With either search keep in mind:

  • There may be more than one person in the records with the same name.
  • You may not be sure of your own ancestor’s name.
  • Your ancestor may have used different names, or variations of their name, throughout their life.
  • If your ancestor used an alias or a nickname, be sure to check for those alternate names.
  • Even though these indexes are very accurate they may still contain inaccuracies, such as altered spellings, misinterpretations, and optical character recognition errors if the information was scanned.

For tips about searching on-line collections see the on-line article FamilySearch Search Tips and Tricks.

What Do I Do Next?

When you have located your ancestor’s naturalization record, carefully evaluate each piece of information given. These pieces of information may give you new biographical details that can lead you to other records about your ancestors. Add this new information to your records of each family.

I Found Who I was Looking for, What Now?

Use naturalization records to:

  • Learn an immigrant’s place of origin
  • Confirm their date of arrival
  • Learn foreign and “Americanized” names
  • Find records in his or her country of origin such as emigrations, port records, or ship’s manifests
  • Look for the Declaration of Intent soon after the immigrant arrived, then look for the Naturalization Petition five years later when the residency requirement would have been met. Look for naturalization records in federal courts and then in state, county, or city courts.
  • An individual may have filed the first and final papers in different courts and sometimes in a different state if the person moved. Immigrants who were younger than 18 when they arrived did not need to file a Declaration of Intent as part of the process.
  • If your ancestor had a common name, be sure to look at all the entries for a name before you decide which is correct.
  • Continue to search the naturalization records to identify siblings, parents, and other relatives in the same or other generations who may have naturalized in the same area or nearby.
  • The witnesses named on naturalization records may have been older relatives of the person in the naturalization process. Search for their naturalizations.
  • You may want to obtain the naturalization records of every person who shares your ancestor’s surname if they lived in the same county or nearby. You may not know how or if they are related, but the information could lead you to more information about your own ancestors.
  • Indexes may contain inaccuracies, such as altered spellings and misinterpretations.

I Can't Find Who I'm Looking for, What Now?

  • Look for variant spellings of the names. You should also look for alias names, nicknames and abbreviated names.
  • Try a different index if there is one for the years needed. You may also need to search the naturalization records year by year.
  • Search the indexes of nearby localities.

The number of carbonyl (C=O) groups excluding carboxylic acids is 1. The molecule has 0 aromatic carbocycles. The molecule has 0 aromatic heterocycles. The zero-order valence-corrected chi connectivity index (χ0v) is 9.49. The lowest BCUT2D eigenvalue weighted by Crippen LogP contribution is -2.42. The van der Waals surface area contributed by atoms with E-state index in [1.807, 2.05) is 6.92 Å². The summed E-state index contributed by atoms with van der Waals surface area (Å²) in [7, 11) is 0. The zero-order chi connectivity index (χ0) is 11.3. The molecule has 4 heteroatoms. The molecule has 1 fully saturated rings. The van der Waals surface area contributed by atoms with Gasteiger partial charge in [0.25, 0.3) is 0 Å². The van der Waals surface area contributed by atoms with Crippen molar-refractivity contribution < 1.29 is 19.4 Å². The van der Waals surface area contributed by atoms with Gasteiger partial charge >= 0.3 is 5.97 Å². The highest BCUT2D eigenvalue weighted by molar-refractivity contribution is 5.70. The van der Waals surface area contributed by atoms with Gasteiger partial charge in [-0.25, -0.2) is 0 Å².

• Try alternative search methods such as only filling in the surname search box (or the given name search box) on the landing page leaving the other box empty and then click on search. This should return a list of everyone with that particular name. You could then browse the list for individuals that may be your ancestor.


Citing this Collection

Citing your sources makes it easy for others to find and evaluate the records you used. When you copy information from a record, list where you found that information. Here you can find citations already created for the entire collection and for each individual record or image.  

Collection citation:

"Texas, Naturalization Index, 1898-1991" & "Texas, Naturalization Records, 1906-1989." Database with Images. i>FamilySearch. http://FamilySearch.org : accessed 2016. Citing National Archives and Records Administration, Southwest Region, Fort Worth, Texas.


Record citation (or citation for the index entry):

The citation for a record is available with each record in this collection, at the bottom of the record screen. You can search records in this collection by visiting the search page for Texas, Naturalization Records, 1906-1989.

Image citation:

The image citation is available by clicking on the Information tab at the bottom left of the screen. You can browse through images in this collection by visiting the browse page for Texas, Naturalization Records, 1906-1989.


Record citation (or citation for the index entry):

The citation for a record is available with each record in this collection, at the bottom of the record screen. You can search records in this collection by visiting the search page for Texas, Naturalization Records, 1906-1989.

Image citation:

The image citation is available by clicking on the Information tab at the bottom left of the screen. You can browse through images in this collection by visiting the browse page for Texas, Naturalization Records, 1906-1989.


How Can I Contribute to the FamilySearch Wiki?